We continue to find red clover, wild carrot, and dandelion flowers to gladden our salads and our hearts. Remember! Green blessings are everywhere.


    p.s. Check out the grapes on the next page. Grapes are one of the world’s original health foods.

    And, mentored students, there is a special garlic supplement for you.
    Happy Halloween everyone!!

    Weed Walk ~ Click Here

  • Wednesday, October 23, 2013 1:11 PM | Wise Woman (Administrator)
    Earth-Friendly Organic Halloween Makeup
     by Dayna Colvin

    Next to Christmas and Thanksgiving, Halloween is one of the most celebrated honored holidays of the year. It never ceases to amaze me how many people get into the spirit of the holiday and enjoy the festivities. 2,000 years ago, Halloween was a very sacred holiday celebrated by the Celtic people in the ancient British Isles. It was a holiday celebrated by Druids, Witches and Wiccan Covens, Fairies, Elves, and various other Celtic Tribes. On All Hallows' Eve, as it was called back then, the Druids would go from door to door holding an empty basket asking for fruit and whatever treats the residents would give them. Later in the evening, everyone would gather together in a festival, dancing, singing, playing, and enjoying the foods they were given.

    Many centuries later, Halloween is still a celebrated holiday, but today things have drastically changed. People still enjoy wearing costumes, pretending to be their alter ego. They also enjoy going door to door saying, "trick or treat" and asking for sweet treats, but the tradition has vastly changed. Halloween is probably one of the most expensive holidays. As soon as the summer begins to fade, stores begin stocking up for Halloween and the Christmas Holiday Season. Throughout the store, you’ll see the regular merchandise combined with racks upon racks of new Halloween paraphernalia.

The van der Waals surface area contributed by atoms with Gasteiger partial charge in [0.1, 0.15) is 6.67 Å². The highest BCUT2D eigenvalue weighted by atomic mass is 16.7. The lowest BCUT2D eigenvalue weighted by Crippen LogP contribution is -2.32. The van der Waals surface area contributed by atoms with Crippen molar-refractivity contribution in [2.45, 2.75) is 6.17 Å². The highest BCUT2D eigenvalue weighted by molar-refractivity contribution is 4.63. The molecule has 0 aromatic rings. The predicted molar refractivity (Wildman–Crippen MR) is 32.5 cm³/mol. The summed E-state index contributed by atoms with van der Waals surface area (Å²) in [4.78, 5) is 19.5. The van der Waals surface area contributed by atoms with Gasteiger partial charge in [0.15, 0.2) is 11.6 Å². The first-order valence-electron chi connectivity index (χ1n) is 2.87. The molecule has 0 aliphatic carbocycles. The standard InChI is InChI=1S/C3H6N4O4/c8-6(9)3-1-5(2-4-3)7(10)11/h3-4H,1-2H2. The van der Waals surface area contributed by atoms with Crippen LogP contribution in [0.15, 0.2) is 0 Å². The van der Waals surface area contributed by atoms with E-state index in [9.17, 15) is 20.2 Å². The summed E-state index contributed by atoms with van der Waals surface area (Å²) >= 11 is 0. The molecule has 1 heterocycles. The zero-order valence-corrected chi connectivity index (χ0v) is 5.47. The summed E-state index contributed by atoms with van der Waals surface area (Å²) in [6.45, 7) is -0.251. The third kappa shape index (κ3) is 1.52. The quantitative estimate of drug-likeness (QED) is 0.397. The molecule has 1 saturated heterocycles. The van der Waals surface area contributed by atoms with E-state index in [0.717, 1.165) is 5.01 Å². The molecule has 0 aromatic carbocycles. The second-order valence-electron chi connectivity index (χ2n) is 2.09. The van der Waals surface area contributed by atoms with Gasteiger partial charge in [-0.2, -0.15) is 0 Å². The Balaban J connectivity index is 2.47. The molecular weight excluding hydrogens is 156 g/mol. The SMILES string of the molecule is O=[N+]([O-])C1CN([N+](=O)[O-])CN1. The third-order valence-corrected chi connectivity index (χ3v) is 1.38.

One of the biggest traditions of Halloween is the wild and elaborate costumes people design. Many people go with the traditional Angels, Ghosts, Devils, and Superheroes, while others opt for outlandish costumes, portraying celebrities in Hollywood. The costumes are usually cute, colorful, and beautiful and the makeup is a process all to its own. Dressing up and playing make believe, pretending to be someone or something else for a day is fun and exciting. It is a beautiful way to express the inner child. The problem is that the makeup and hair goo that is used to complement the costumes is usually toxic, smelly, and very harmful to the health. It’s fun to dress up and wear wild and zany colorful makeup and create funny wild hairdos that get attention. But when these products contain toxic petrochemicals, the fun disappears.

    I remember attending Halloween parties with friends and I always had a great time dressing up and checking out everyone’s getup. We always had such a great time trying to guess what someone was supposed to be and admiring the elaborate costume designs. Unfortunately, there was also a down side. Each person had bright or dark colorful thick makeup on and colorful hairspray with funky silver and gold streams sticking out of their hair. As soon as I would get close to someone, I would have trouble breathing, would start coughing, and I’d make a mad dash for the bathroom. At first, I thought I was crazy and I couldn’t understand what was wrong until years later.

    When my husband and I began learning about holistic natural living, we began to question and analyze all the holidays. We were invited to a couple parties, but we started turning down invitations. I was no longer interested in wearing funky or sexy costumes with wacky colorful makeup because I couldn’t find anything fun that was non-toxic. All those crazy facial makeup applicators and the silver and gold aerosol junk you put in the hair are permeated with toxic petrochemicals. That shiny silver and gold stuff that you use to draw lines and decorations around your eyes and on your cheeks is filled with petroleum, potentially toxic food dyes, and horrible fragrance.

    Those petrochemicals contain coal tar, the same smelly toxic chemicals that are used to pave roads and repair leaky roofs. Essentially, you’re putting gasoline on your face and in your hair! If you find this gross and appalling, then you’re paying attention. It’s cheap and massively distributed to all cheap dollar stores and can make people very ill. The fumes from the adulterated scented products pollute the air, groundwater, and wildlife.